The main body of Chesters Fort lies on a hill just above the river River North Tyne.

River from Chesters Fort:-

River North Tyne from Chesters Fort

This shows the spot where a Roman bridge crossed the river:-

River North Tyne at Chesters Fort

Eastern part of Hadrian’s Wall and bridge abutment:-

Bridge Abutment , North Tyne River, Cumbria

Closer view:-

Bridge Abutment, River North Tyne, Chesters Fort

Bridge information board showing how it looked:-

Chester's fort Bridge Info board stitch

Between the bridge and the fort proper you can still see a part of Hadrian’s wall:-

Part of  Hadrian's wall, Chesters Roman Fort, Cumbria

Also down by the river are the baths the soldiers used:-

Roman Baths at Chesters Fort, Hadrian's Wall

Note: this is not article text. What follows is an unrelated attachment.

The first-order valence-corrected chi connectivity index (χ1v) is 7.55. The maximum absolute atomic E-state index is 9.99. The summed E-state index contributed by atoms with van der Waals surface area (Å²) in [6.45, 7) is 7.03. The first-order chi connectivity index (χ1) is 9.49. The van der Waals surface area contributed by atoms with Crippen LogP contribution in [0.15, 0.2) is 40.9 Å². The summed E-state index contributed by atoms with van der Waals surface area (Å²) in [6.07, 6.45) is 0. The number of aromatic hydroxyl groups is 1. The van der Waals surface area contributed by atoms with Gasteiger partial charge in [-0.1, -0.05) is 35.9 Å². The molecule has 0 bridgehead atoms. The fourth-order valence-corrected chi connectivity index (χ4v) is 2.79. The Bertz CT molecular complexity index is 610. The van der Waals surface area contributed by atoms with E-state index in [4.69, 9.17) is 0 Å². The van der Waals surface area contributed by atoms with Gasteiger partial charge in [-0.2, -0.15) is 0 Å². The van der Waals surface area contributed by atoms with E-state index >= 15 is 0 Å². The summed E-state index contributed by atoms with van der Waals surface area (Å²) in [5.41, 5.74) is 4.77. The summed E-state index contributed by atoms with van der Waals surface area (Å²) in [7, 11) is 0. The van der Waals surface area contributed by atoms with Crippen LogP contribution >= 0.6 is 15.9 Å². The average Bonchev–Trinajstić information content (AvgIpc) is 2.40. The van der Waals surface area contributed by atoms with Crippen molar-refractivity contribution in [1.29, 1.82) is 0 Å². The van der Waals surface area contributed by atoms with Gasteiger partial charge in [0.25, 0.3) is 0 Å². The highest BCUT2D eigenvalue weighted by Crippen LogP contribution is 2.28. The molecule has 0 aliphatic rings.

Lower part of baths complex:-

Part of Baths Complex, Chesters Fort, Hadrian's Wall

Chesters Fort, Hadrian’s Wall

Chesters Fort was one of the Roman forts stationed along Hadrian’s Wall. It lies a few miles north of Hexham, on a position commanding a crossing point on the river North Tyne.

It was a posting for a troop of cavalry originally raised in what is now Spain.

Main Information Board, Chesters Fort

As a result the remains of the stables take up a fair bit of the site towards the entrance:

Part of Stables, Chesters Fort

Stables , Chester's Roman Fort, Cumbria

Chesters Fort Stables

Remains of Stables, Chesters Fort

This one was taken from further up the hill, stables to left, Commandant’s House to right.